Welfare and Welfare Fraud

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According to Currie (2006) welfare is the provision of a level of support for persons who can’t meet basic needs for their well-being and social aspects. Welfare fraud on the other hand is illegally obtaining the welfare benefits by withholding or knowingly giving false information to obtain more funds than allocated or otherwise would have been allocated as noted by Gustafson (2011).

Black and Sprague (2016) explain the history and how the welfare fraud began by a lady know as Ronald Reagan and the consequence of her action. They further explain the history and milestones of the welfare program. The welfare program began as Aid to Dependent Children (ADC) program to help families that were affected by the Great Depression. However, the ADC program was discriminatory as it was left for states to determine who would benefit and most of the recipients were not the deserving parties.

For example, by 1939 80% of the beneficiaries were white families in the expenses of black families that really deserved the benefits. In 1996 the government tried to cure the welfare queen myth; however, the regulations that were enforced had a negative impact. The new welfare concept expected the worst form the recipients and tried to link poverty to criminal behaviors.

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In summary, Gustafson (2011) tries to a show that the rich and big corporations also receive welfare from the government at the expense of the tax payers. The “welfare for the rich” is received through tax subsidies awarded to various companies and also bail outs when the firms are facing financial difficulties. The various subsides run to billions of dollars. Gustafson (2011) cites that direct tax breaks are estimated at $100 billion annually.

The two articles clearly show that the public are misinformed about the welfare concept. The public is more focused on the welfare received by individuals who can’t afford a decent living rather than the corporations that prey on our tax money and continue increasing their wealth. Black and Sprague (2016) explain a scenario where a politician accused a lady of the welfare program for using the benefits to travel to Hawaii. The benefit the lady was receiving was under the Supplemental Nutrition Assistance Program (SNAP). SNAP can only be used to purchase food products only. This led to a new Federal legislation in 2012 that barred beneficiaries of the program from using the card in casinos, liquor stores and strip clubs. However, research later proved that rarely did the beneficiaries use the cards in those locations.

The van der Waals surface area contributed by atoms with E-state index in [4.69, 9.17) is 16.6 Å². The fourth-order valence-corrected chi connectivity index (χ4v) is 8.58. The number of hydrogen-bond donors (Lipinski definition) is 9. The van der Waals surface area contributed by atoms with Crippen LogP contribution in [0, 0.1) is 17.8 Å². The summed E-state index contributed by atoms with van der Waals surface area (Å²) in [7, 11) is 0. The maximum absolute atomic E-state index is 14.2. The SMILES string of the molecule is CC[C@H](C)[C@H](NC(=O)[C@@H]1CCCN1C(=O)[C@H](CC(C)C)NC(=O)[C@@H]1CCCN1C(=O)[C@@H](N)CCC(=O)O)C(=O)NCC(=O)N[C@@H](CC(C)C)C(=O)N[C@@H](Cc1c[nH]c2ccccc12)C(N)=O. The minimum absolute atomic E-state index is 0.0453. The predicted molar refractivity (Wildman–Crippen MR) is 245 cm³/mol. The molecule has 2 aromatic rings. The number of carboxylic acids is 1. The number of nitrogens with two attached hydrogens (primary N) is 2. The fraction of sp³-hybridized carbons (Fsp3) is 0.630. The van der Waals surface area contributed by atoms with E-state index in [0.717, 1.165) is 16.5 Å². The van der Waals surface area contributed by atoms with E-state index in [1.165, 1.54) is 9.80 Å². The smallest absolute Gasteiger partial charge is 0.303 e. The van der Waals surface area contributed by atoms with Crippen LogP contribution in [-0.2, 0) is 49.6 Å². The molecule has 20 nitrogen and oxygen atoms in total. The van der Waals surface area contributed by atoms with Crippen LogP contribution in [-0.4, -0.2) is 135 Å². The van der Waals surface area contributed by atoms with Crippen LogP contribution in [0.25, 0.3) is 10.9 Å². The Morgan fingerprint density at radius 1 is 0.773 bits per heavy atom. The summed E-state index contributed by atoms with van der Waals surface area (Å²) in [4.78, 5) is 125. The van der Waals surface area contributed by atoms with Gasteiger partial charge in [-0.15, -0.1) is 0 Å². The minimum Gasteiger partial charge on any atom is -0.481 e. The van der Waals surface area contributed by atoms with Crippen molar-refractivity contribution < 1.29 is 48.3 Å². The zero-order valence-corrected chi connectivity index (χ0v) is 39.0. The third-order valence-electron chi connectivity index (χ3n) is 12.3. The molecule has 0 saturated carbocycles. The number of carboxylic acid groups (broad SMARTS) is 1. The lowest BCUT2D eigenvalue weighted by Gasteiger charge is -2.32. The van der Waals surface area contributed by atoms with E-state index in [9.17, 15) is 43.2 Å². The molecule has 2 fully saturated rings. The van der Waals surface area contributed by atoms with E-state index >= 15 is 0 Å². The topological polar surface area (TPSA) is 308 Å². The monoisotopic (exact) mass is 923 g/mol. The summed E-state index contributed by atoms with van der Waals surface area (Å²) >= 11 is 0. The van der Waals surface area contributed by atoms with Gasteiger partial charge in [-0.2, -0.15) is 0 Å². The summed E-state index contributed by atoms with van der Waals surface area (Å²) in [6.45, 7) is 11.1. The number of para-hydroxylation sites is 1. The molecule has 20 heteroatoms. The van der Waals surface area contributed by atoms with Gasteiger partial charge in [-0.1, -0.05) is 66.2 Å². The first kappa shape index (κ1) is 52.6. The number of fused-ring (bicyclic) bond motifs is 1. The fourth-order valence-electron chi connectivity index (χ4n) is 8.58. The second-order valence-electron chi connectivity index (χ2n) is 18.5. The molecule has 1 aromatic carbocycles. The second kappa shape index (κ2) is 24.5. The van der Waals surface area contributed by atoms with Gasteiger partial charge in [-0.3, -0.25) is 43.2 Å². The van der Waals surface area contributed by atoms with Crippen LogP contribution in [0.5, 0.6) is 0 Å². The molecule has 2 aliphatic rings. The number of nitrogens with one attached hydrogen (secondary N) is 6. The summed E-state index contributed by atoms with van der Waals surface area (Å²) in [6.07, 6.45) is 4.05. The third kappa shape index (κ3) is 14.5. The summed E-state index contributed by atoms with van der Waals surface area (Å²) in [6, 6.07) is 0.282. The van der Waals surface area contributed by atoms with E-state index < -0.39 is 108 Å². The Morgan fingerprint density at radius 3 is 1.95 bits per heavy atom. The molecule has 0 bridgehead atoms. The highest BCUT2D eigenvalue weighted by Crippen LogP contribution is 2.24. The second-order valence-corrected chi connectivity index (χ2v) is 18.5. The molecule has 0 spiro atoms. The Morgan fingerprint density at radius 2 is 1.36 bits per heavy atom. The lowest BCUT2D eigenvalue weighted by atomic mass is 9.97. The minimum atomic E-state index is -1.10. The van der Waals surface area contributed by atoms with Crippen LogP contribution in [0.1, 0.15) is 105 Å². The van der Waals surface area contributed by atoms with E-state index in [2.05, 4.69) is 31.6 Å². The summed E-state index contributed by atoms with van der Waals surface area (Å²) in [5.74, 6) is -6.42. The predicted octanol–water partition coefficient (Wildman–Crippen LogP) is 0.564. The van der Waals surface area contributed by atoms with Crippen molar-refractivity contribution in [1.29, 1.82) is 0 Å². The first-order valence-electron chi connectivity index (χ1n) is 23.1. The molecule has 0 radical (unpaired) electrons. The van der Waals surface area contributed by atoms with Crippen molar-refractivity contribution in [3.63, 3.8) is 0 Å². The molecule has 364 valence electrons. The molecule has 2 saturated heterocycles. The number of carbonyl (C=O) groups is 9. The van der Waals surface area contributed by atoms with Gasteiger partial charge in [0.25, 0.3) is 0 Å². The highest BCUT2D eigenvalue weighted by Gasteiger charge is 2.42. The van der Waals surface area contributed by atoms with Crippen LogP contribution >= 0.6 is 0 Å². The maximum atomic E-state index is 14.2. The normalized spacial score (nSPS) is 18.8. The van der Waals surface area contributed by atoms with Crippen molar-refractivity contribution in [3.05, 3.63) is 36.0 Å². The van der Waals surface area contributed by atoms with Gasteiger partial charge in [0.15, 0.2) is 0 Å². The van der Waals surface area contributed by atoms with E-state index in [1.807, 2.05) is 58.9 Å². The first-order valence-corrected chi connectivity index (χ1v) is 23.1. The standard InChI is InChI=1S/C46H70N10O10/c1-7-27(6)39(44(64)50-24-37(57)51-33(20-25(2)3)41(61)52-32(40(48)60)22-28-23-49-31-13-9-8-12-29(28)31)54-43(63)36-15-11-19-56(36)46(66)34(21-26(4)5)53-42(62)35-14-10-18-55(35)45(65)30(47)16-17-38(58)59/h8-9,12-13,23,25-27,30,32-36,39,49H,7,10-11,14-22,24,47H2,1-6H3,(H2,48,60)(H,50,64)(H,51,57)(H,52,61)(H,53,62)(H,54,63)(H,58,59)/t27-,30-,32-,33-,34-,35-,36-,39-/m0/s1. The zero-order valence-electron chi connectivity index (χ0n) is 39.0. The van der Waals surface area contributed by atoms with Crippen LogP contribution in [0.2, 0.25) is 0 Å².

The recipients are also required to undergo drug test when applying for the fund. The test has proven to be a waste of resources as only 0.12% of 40,000 applicants tested positive yet $336,297 was used to conduct those test.

The big corporation usually protects their leaders even if they engage in criminal activities. Gustafson (2011) notes that, the bosses go scot free after paying fines and huge fees the government on crimes that ordinary citizens would normally go to jail for.  He cites that JPMorgan Chase was supposed to pay $13 billion; however, through various tax deductibles the corporation was able to save $4 billion.

Both of the articles end with a legislative angle, Black and Sprague (2016) believe that the current policies adopted have brought a mythical stigmatization that relates poverty to criminality. They encourage that the policies need to change for people to understand fully understand the importance of everyone in the society and economy. Gustafson (2011) on the other hand encourages Lawyers and lobbyist to push for reforms in the Federal Internal Revenue Code. He believes this the genesis of all the tax breaks the corporations enjoy at the moment.

Did you like this sample?
  1. Gustafson, K. (2011). Cheating Welfare: Public Assistance and the Criminalization of Poverty:   New York University Press.
  2. Currie, J. (2006) The Invisible Safety Net: Protecting the Nation’s Poor Children and Families:  Princeton University Press.
  3. Quigley, B. (16 March 2014). Ten Examples of Welfare for the Rich and Corporations. https://www.huffingtonpost.com/bill-quigley/ten-examples-of-welfare-for-the-rich-and-corporations_b_4589188.html
  4. Black, R. and Sprague, A. (September 28, 2016). The Welfare Queen. https://www.theatlantic.com/business/archive/2016/09/welfare-queen-myth/501470
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